August 26, 2015 3 Comments
One of my first memories of a helicopter was watching a Phoenix Police MD520 land in Roadrunner Park, a block away from my house. The high pitch whine of the main prop was incredible, but another sound was missing. I gathered all my seven year old courage, and asked the pilot, “where is the tail rotor.” I got a lesson in aerodynamics that day, and to this day I can still identify an MD520 by sound. It still remains my favorite helicopter, so I figured it was high time for me to honor this aircraft in LEGO.
What excites me about building with LEGO Technic is creating functions that allow motor, movement, and control. Helicopters are mechanically complex, so I find myself drawn to recreating them. I learned about how they work when I built my first helicopter. With this new helicopter I started with the rotor head. I first built Effermans great swashplate design, and figured out what should stay and go. A four blade rotor head seemed not quite right, so after a little work, I managed to get a six blade head. It was with this decision, and discovering in the chosen scale there would be very little internal room, that I decided to switch to making an MD 600N.
I then got to work setting dimensions, and getting the scale of the airframe correct. The length of the rotor blades dictated the scale, and the interior was going to be tight. The major challenge was getting the control functions connect to the cockpit. This is not a new challenge, as it seems to be the case with every large plane I do. I have a lot of experience with it, and so I came up with some solutions. The challenge with a helicopter is the collective. Every movement that is transmitted, must be able to retail its movement while also being effected by the collective. This works well with the swashplate, but at the controls is where this gets difficult. Using the basis of Effermans design allowed for a simple setup where the collective moves an axle on which the the left/right and fore/aft controls mount.
Moving the collective moves the other two controls in a way that is independent from joystick inputs, and allows for complete swashplace articulation at any collective pitch. The controls connect to the swashplate above the main cabin and move forward. From there all three fuctions move down to the floor of the cockpit in between the pilot/copilot seats, and the second row seats. The collective is connected here to a lever on only the pilot’s side. The left/right controls connect via an axle to the joystick, and the fore/aft controls connect via a 9L link to the joystick. Both joysticks are linked together.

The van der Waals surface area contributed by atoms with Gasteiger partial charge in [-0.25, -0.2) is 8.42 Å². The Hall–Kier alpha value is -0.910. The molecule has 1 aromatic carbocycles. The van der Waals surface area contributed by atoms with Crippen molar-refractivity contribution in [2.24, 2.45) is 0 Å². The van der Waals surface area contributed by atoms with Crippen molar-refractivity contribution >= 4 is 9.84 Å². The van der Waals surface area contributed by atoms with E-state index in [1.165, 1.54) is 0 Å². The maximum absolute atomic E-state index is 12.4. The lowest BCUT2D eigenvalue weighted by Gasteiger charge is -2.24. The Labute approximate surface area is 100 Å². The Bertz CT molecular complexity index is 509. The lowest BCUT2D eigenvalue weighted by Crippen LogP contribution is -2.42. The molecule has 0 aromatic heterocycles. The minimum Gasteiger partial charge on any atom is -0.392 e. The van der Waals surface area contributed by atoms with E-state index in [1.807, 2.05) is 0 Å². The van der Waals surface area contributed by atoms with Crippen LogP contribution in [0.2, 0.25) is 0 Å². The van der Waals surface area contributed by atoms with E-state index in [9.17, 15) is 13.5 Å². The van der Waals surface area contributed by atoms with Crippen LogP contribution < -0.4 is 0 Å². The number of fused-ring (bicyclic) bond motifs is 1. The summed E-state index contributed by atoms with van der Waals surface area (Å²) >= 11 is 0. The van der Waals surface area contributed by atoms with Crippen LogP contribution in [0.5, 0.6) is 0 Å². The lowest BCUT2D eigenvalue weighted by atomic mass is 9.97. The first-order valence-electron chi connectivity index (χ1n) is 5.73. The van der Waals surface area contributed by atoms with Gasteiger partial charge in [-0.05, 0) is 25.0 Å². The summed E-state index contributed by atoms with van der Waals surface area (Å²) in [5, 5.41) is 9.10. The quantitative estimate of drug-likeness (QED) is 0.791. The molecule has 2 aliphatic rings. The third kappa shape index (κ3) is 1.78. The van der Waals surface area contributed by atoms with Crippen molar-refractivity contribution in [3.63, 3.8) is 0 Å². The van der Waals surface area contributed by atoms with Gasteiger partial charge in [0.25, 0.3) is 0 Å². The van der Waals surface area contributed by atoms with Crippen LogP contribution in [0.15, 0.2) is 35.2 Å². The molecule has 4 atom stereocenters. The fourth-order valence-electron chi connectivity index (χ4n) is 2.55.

The final control adjusts the yaw of the aircraft. The MD600N uses three methods to give anti-torque to the main rotor. In forward flight the 1) tail planes give directional stability. The tailboom also has 2) two slits that provide a “Coanda Effect” from the main rotor downwash. Finally, at the end of the boom is a 3) movable jet direct thruster (all are nicely discussed here). This thruster rotates to force more or less thrust against the torque of the main rotor, much like the more common tail rotor. In this MOC, the thurster rotates on a small turntable, and has an axle running through the boom the controls the rotation. The axle connects to the floor petals by way of a flex cable, and a liftarm running below the cockpit. Both pedals are linked together.
Once all the controls were set, I could work on the body. I wanted the helicopter to be blue as I see it in my memory (almost). This presented some parts challenges, but not as many as I expected. The two suicide doors open to the main cabin, though I did not add any to the cockpit. Many liftarms and connectors were used for the rest of the cabin. I wish current Technic parts could facilitate the rather bubbly lines of the MD600N, but I was pleased with how it looked in the end.
As with many of my large aircraft, this helicopter suffered from gummy controls. The range of motion of the controls reflect the scale for the model, but do not allow for great playability or demonstration of features. For something like a helicopter, I am interested in powering the controls surfaces and inputs controls via Power Functions much like this. Next time I guess. But the Helicopter looks great on my shelf, and it brings me back to a great time in my childhood. I hope you enjoy.